Many waver when given the opportunity to lead. Even if the idea appeals, fear of monumental responsibility, the demands of stakeholders in every corner, the pressure to uphold company values and meet the needs of all employees -- it's daunting.

But it doesn't mean you aren't made to be a great leader.

Earlier this year, Harvard Business Review asked the question that so many aspiring business leaders pose: How do I become a CEO?

You would think the answer isn't simple, but on some level, it very much is. As a Fortune 500 board member and principal at PwC shared in their response, there are two questions you should ask before you even get to the "how." Collectively, the two determine if you're mentally and physically able to take on the task.

The first question: "Do you have the motivation and focus required for a journey that will likely take decades?"

Given the quasi-celebrity status of some CEOs, it's tempting to head out on the journey to business leadership without thinking about how long the journey will take. But you should ask yourself: Do you have the stamina for decades of grind, grit, and challenge? Can you remain passionate about your business through it all? And will you be able to adapt to ever-changing circumstances and still push ahead?

Also, consider this: While most discussions around CEOs are nested in momentary news stories, highlighting a CEO's response and behavior in the spotlight, up-and-coming leaders seldom think about this scrutiny--over the many years it takes to build and grow a company. Are you ready for that?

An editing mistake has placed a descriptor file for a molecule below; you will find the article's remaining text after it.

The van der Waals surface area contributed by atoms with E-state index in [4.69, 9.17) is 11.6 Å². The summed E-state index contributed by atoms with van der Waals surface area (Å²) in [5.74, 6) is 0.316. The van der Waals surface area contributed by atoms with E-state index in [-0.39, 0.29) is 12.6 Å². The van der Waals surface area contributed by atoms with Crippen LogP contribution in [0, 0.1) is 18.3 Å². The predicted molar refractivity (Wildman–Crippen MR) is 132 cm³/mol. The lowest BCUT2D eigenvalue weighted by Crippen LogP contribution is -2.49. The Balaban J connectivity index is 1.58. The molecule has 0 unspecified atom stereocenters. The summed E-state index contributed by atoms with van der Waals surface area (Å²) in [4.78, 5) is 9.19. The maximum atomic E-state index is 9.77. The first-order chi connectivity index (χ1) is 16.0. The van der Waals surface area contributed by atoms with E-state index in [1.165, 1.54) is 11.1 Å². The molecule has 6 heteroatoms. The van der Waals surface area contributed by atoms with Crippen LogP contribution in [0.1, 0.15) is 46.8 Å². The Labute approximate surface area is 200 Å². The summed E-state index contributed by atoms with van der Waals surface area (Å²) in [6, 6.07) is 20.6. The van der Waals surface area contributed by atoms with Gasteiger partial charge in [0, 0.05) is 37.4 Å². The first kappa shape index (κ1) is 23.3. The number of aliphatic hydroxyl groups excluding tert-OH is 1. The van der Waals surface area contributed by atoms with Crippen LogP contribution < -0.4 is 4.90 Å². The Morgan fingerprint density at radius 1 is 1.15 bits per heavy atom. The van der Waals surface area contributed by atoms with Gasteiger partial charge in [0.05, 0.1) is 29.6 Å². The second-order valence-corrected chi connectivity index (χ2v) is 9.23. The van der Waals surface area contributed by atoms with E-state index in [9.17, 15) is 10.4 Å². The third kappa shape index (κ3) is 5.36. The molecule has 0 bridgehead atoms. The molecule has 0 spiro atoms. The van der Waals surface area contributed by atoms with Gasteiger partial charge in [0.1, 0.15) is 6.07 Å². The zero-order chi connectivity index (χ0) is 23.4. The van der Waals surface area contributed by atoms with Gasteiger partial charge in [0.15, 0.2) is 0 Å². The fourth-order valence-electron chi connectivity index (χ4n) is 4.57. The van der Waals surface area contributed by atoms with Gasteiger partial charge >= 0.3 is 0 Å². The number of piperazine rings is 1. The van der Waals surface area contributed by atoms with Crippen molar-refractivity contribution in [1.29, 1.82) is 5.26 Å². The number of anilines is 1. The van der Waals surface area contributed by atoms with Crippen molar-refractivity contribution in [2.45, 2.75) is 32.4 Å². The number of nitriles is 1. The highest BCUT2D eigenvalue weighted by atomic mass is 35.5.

The second question: "Do you have the potential to become a high-impact leader? Do you have the skills that will both distinguish you among your peers and enable you to lead at scale?"

As the experts in the article note, part of what differentiates a CEO from the crowd of current business leaders is their values, vision, and impact -- and their ability to hold true to all three over the course of years and decades.

Do you have the capacity for that kind of commitment? And do you have the relationship skills to build a community that supports life lived according to shared values, vision, and impact?

These questions really hit me. In part because I seldom hear them asked, but also because they highlight a key step in the rise to leadership we often forget: Are we ready to walk the long road, pocked with challenges? And if we're honest with ourselves, do we have the skills to successfully cultivate relationships rooted in strong values?

Both are necessary -- if sometimes uncomfortable -- questions for anyone eyeing the captain's chair.